Foster care reporting led to six new state laws, $48 million in funding

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Photo: Mike Kane

Tony Torres, 22, managed kidney failure and weekly dialysis treatments while homeless for four years. He was featured in the Generation Homeless project that launched InvestigateWest's reporting on Washington's foster care system.

The year was 2017. For nearly two decades Washington state Rep. Ruth Kagi had been leading the charge in the fight to improve the lot of the approximately 10,000 children and teens in the state’s foster care system – kids who had been removed from their parents because they were abused or neglected, or both. 

Despite Kagi’s efforts, the seriously underfunded system had devolved to the point that hundreds of kids had to be sheltered in motels because of a lack of foster parents. And it was the tightest budget year in Olympia in many years. 

And yet Kagi and her allies were able to pass six new laws to improve the system, including creating a new state agency, the Department of Children, Youth and Families, to take on the task of rebuilding the program. Not only that, but they were able to obtain $48 million in new funding for foster care. 

InvestigateWest’s reporting on the system made it all possible, Kagi told us after the laws were passed and the funding secured. 

“Your reporting really made people aware of the problems, and created a sense of urgency,” Kagi said. “Those articles – it was amazing – the whole issue came into its own because of the reporting you did.”

Each time a foster child changes schools, he loses four to six months of academic progress. Many in Washington, shuffled between hotels and emergency housing options, are missing school altogether.

Reporters Allegra Abramo and Susanna Ray produced a series of stories showing how foster kids were being relentlessly uprooted and moved to new foster homes (or worse – motels); how foster parents were exiting the system in droves, with many citing inadequate support from state caseworkers; how caseworkers themselves were quitting because of burnout and low pay; and how all this sets up foster kids for academic failure, or worse. 

Kagi traced the legislative breakthrough’s roots to a panel discussion at Town Hall in December 2016 organized by InvestigateWest and our news partners that distributed the coverage, Crosscut.com and KCTS 9 (known collectively as Cascade Public Media.) Hundreds of interested people attended, and Kagi said the event helped launch a groundswell of support for improving the foster care system.

The genesis of InvesigateWest’s coverage of the foster care system was a 2010 series, “Generation Homeless,” in which reporter and InvestigateWest co-founder Carol Smith, along with photojournalist Mike Kane, documented a surge in demand for housing among young adults in King County.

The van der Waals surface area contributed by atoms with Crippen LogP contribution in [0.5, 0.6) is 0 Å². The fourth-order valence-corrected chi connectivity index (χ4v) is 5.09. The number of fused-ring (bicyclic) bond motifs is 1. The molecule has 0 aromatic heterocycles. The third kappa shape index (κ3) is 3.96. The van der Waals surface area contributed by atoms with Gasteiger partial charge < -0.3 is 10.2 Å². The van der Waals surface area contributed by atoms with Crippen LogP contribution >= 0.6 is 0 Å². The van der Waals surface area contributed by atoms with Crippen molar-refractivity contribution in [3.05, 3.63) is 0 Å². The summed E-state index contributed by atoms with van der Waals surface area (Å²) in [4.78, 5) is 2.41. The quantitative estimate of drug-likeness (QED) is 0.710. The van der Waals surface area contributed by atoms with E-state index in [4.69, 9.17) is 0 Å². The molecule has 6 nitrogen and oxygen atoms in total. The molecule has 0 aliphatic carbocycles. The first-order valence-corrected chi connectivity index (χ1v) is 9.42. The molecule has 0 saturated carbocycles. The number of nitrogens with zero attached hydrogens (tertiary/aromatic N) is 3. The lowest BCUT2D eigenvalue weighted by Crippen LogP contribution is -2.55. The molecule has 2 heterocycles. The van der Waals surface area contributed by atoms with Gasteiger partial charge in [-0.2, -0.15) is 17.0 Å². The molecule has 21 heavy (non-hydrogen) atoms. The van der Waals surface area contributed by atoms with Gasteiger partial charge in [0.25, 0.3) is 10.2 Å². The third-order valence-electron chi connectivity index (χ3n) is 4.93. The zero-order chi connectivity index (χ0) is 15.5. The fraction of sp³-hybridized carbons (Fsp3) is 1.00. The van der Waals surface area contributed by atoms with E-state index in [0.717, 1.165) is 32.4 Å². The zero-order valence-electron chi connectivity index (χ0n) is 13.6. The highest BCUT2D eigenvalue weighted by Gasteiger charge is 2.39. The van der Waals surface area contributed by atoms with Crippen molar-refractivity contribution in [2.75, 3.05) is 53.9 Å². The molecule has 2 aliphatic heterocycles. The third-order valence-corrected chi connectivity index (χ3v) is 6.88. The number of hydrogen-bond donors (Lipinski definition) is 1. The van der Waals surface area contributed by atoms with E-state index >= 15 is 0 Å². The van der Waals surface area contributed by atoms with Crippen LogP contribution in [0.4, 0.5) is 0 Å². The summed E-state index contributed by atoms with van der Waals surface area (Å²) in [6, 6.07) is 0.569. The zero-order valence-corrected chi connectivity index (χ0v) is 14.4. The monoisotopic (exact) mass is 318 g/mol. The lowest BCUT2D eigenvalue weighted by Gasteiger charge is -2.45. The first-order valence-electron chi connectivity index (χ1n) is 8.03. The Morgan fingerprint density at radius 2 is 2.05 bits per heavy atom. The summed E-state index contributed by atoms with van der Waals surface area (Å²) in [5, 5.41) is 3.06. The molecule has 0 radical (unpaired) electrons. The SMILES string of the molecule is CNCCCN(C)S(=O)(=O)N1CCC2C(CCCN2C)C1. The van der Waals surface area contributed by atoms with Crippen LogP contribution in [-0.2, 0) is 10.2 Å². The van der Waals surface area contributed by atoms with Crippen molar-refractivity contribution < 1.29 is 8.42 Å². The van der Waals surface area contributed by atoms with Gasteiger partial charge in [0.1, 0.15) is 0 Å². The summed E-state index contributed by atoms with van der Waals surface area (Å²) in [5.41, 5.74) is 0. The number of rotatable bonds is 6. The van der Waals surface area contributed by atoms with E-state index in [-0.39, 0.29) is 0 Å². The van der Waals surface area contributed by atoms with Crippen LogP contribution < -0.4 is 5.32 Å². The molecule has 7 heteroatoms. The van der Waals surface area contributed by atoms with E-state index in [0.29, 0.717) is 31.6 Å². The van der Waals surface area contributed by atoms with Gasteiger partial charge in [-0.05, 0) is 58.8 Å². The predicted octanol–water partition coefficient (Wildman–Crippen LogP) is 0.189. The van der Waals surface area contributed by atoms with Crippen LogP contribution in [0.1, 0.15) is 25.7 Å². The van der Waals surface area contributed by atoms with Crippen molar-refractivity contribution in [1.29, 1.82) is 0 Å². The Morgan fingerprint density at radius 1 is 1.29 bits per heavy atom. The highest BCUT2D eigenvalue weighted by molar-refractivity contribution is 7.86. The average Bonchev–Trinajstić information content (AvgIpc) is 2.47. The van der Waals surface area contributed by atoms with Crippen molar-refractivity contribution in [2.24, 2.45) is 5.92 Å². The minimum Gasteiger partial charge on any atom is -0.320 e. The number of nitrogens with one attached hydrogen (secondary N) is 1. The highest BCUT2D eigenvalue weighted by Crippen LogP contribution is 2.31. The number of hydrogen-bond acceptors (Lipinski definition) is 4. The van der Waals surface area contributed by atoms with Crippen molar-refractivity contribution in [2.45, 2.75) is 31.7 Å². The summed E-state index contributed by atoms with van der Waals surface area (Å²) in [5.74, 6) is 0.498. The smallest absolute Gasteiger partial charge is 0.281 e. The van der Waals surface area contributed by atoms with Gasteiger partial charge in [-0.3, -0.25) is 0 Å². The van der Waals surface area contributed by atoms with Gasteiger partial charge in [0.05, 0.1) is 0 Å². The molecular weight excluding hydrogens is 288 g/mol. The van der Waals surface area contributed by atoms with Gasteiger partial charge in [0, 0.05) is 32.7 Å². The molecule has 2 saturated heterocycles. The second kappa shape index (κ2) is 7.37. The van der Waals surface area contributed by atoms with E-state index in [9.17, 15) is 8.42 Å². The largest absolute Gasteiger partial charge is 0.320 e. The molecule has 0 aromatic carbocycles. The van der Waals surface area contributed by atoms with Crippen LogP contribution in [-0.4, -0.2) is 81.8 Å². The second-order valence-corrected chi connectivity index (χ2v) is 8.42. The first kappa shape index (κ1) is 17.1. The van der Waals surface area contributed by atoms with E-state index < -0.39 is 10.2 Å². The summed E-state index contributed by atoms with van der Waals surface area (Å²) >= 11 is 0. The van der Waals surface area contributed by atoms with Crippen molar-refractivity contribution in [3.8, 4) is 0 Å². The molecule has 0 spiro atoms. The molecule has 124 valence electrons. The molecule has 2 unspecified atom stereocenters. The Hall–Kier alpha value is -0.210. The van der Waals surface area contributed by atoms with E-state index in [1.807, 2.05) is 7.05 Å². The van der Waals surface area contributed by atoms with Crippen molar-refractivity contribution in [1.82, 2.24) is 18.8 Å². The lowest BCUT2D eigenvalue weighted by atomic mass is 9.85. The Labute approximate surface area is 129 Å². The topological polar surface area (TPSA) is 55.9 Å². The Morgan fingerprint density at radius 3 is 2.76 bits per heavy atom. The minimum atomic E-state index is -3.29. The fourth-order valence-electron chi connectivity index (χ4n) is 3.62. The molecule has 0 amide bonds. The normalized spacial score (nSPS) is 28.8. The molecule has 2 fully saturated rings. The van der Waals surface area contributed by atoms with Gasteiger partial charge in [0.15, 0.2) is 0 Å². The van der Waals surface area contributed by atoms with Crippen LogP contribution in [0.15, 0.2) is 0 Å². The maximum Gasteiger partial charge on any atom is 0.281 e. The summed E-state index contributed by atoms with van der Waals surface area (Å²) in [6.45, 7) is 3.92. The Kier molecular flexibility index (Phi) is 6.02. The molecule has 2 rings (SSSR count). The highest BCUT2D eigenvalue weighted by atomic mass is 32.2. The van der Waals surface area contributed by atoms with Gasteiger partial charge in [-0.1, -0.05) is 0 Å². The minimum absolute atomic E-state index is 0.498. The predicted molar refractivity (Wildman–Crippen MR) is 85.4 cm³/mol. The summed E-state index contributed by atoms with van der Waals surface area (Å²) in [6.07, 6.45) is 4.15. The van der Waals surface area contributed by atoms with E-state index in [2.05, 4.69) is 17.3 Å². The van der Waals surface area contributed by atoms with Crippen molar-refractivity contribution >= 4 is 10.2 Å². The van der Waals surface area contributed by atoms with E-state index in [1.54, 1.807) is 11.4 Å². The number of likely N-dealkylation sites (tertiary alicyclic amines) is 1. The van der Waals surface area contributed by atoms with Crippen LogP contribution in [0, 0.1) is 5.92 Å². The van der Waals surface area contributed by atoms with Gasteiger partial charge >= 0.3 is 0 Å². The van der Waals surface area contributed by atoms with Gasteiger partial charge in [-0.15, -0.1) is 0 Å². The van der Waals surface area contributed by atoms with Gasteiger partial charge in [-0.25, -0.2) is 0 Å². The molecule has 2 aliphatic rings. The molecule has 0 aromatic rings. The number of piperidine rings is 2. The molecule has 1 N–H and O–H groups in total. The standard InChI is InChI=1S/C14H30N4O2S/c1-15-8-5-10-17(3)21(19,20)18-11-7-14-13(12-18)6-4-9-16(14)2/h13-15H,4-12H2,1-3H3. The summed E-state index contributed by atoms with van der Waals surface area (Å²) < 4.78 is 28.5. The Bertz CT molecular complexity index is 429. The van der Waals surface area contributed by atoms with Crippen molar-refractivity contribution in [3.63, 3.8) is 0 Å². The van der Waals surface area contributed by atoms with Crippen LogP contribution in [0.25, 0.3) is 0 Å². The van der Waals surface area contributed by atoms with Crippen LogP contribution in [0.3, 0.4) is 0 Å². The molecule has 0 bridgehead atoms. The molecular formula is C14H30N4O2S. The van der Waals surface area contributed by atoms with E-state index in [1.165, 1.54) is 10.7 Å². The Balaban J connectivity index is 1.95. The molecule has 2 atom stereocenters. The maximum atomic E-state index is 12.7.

“This surge in demand for shelter reveals a new face of homelessness, one fueled by the legacy of a failing foster care system and young people stranded by the crack epidemic of the late 1980s,” Smith reported.

In foster care since 9th grade, Desiree Magill chose to move into a Seattle University dorm rather than stay at a foster home where she never felt like she belonged.

Smith’s observation that so many young homeless people came from the foster care system led in 2013 to “Aged Out and Alone at 18,” by reporter Claudia Rowe, which examined how foster youth often find themselves homeless when they reach the age of majority and checks from the state stop flowing to their foster parents. In tandem, we released “End of the Line,” a slideshow by Kane, InvestigateWest Associate Director Jason Alcorn and Liz Jones of KUOW.

These young adults exiting the foster care system are far more likely than other young adults to end up in jail, prison or hospital emergency rooms. Many depend on welfare and food stamps, and most never attend college.

Troubled, InvestigateWest Executive Director Robert McClure began contacting social workers and others, and commissioned the work by Abramo and Ray. The reporters filed public records requests, obtained and analyzed data showing how often foster kids are uprooted and moved because of the shortage of foster parents, and conducted extensive interviews with caseworkers, foster parents, foster kids and others associated with the system.

InvestigateWest’s Allegra Abramo received several awards for her reporting that laid bare a crisis of historic proportions in Washington’s child-welfare system.

InvestigateWest’s coverage has continued since the 2017 legislative session, documenting how desperate state officials were paying up to $600 a night to house foster kids with a small number of foster homes; how foster parents who felt disrespected and disregarded by the state were fighting for better treatment in Olympia; how the state accords second-class status to “kinship caregivers” such as grandparents who take in an estimated 43,000 children who otherwise would enter – and break the back of – the foster care system; and more. All of our coverage is available in reverse chronological order on our Foster Care Crisis page.

InvestigateWest reporters continue to file public records requests, conduct extensive interviews and in general keep an eye on the performance of the Department of Children, Youth and Families. Look for additional revelatory journalism in the months ahead. 

Funders of our work in this area include the Ethics and Excellence in Journalism Foundation, the Fund for Investigative Journalism and NewsMatch, as well as member-donors of InvestigateWest. Past funders include the Satterberg Foundation and the Bill and Melinda Gates Foundation. We are grateful for their support.

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